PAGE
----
Challenging anti-terrorism laws in Swaziland: When the judiciary becomes the stumbling block

kudzani_ndlovuAuthor: Kudzani Ndlovu
Part-time lecturer, Lupane State University, Zimbabwe

On 8 and 9 February 2016 the pro-democracy movement in Swaziland converged at the High Court in Mbabane to attend a hearing on the constitutionality of the country’s two draconian and repressive laws – the Suppression of Terrorism Act No. 3 of 2008 (STA) and the British colonial era 1938 Sedition and Subversive Activities Act (Sedition Act) – which continue to be used by the state to stifle opposition and silence critics of the authoritarian monarchy.

Many, especially those outside Africa’s last absolute monarchy, had labelled this hearing as ‘historic’ but local activists remained less optimistic knowing that most of the country’s judges have sold their independence for thirty pieces of silver. The King’s influence in the appointment of judges has seriously undermined the independence of the judiciary. The Constitution of Swaziland provides that the judges are appointed by the King after consultation with the Judicial Service Commission (JSC). Judges are answerable to the King and hence they can never claim to be independent. It will only take rabid denialists and anarchists to argue that there is hope of an independent judiciary in Swaziland under the current system.

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Freedom of expression under attack in Swaziland

kudzani_ndlovuAuthor: Kudzani Ndlovu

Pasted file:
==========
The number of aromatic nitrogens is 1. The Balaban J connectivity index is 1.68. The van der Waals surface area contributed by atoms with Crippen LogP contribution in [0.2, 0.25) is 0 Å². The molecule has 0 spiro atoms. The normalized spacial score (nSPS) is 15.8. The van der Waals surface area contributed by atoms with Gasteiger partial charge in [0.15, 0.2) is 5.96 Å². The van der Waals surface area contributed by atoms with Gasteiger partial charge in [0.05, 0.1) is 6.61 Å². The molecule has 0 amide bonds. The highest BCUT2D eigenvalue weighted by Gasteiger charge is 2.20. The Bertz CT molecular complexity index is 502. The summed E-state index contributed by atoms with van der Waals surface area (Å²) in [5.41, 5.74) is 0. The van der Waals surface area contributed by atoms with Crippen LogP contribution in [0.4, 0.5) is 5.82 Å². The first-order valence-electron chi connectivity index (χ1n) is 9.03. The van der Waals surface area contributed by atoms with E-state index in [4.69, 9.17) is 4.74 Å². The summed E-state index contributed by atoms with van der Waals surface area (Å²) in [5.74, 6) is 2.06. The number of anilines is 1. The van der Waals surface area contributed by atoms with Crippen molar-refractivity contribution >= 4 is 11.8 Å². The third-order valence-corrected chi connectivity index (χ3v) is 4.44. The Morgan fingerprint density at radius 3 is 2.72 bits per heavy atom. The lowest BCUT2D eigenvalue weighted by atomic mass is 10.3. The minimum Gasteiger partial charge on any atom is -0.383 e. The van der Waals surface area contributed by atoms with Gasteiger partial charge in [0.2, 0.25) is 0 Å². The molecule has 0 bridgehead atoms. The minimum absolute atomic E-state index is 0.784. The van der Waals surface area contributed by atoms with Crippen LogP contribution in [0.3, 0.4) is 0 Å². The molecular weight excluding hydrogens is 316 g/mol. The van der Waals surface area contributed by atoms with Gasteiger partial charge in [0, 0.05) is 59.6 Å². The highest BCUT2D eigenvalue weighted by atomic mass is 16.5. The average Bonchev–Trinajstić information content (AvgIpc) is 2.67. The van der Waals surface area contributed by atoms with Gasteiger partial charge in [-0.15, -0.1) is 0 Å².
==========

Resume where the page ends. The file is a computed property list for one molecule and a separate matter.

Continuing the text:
Intern, Katiba Institute, Nairobi, Kenya; MPhil candidate, Centre for Human Rights, University of Pretoria

The recent arrest and imprisonment of The Nation magazine editor, Bheki Makhubu and Thulani Maseko, a human rights lawyer and the magazine’s columnist for contempt of court, while shocking the world, has exposed the government’s malevolent desire to suppress freedom of expression and crash dissent.

The two, who were arrested after publishing articles questioning the detention without trial of a government vehicle inspector, have subsequently been sentenced to an effective two years in prison.

Swaziland’s Constitution of 2005 clearly provides for freedom of expression in section 24. It stipulates that every person has a right of freedom of expression and opinion. Harassment, torture, incarceration of journalists or any other attempts to suppress free speech is a violation of this constitutionally guaranteed right.

The incarceration of the two is not an isolated incident but rather a highlight of the repressive regime’s longstanding intention to suppress freedom of expression. To understand Swaziland’s lack of freedom of expression it is important to look into the country’s media landscape. The government has maintained a tight grip on the media so as to control the information being disseminated while the few ‘independent’ media outlets have been constantly attacked leading to unprecedented levels of self-censorship.

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